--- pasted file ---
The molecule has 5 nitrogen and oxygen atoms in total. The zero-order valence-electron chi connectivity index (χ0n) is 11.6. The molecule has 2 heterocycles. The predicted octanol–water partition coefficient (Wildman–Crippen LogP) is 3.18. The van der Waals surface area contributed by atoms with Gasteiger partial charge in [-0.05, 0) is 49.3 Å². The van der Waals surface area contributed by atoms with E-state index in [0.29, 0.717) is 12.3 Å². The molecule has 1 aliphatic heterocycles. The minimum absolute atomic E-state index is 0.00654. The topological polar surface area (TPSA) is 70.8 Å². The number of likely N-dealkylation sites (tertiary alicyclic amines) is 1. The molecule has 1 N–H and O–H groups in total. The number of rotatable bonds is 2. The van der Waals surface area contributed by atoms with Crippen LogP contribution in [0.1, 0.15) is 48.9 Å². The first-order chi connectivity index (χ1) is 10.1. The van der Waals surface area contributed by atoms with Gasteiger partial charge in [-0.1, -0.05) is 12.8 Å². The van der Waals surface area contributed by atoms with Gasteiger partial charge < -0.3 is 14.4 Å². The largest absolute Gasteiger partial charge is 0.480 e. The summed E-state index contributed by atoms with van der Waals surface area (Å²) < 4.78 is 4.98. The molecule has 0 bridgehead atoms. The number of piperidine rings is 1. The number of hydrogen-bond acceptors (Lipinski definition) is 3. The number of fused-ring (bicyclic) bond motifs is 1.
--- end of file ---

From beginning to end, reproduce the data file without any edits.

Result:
The molecule has 5 nitrogen and oxygen atoms in total. The zero-order valence-electron chi connectivity index (χ0n) is 11.6. The molecule has 2 heterocycles. The predicted octanol–water partition coefficient (Wildman–Crippen LogP) is 3.18. The van der Waals surface area contributed by atoms with Gasteiger partial charge in [-0.05, 0) is 49.3 Å². The van der Waals surface area contributed by atoms with E-state index in [0.29, 0.717) is 12.3 Å². The molecule has 1 aliphatic heterocycles. The minimum absolute atomic E-state index is 0.00654. The topological polar surface area (TPSA) is 70.8 Å². The number of likely N-dealkylation sites (tertiary alicyclic amines) is 1. The molecule has 1 N–H and O–H groups in total. The number of rotatable bonds is 2. The van der Waals surface area contributed by atoms with Crippen LogP contribution in [0.1, 0.15) is 48.9 Å². The first-order chi connectivity index (χ1) is 10.1. The van der Waals surface area contributed by atoms with Gasteiger partial charge in [-0.1, -0.05) is 12.8 Å². The van der Waals surface area contributed by atoms with Gasteiger partial charge < -0.3 is 14.4 Å². The largest absolute Gasteiger partial charge is 0.480 e. The summed E-state index contributed by atoms with van der Waals surface area (Å²) < 4.78 is 4.98. The molecule has 0 bridgehead atoms. The number of piperidine rings is 1. The number of hydrogen-bond acceptors (Lipinski definition) is 3. The number of fused-ring (bicyclic) bond motifs is 1.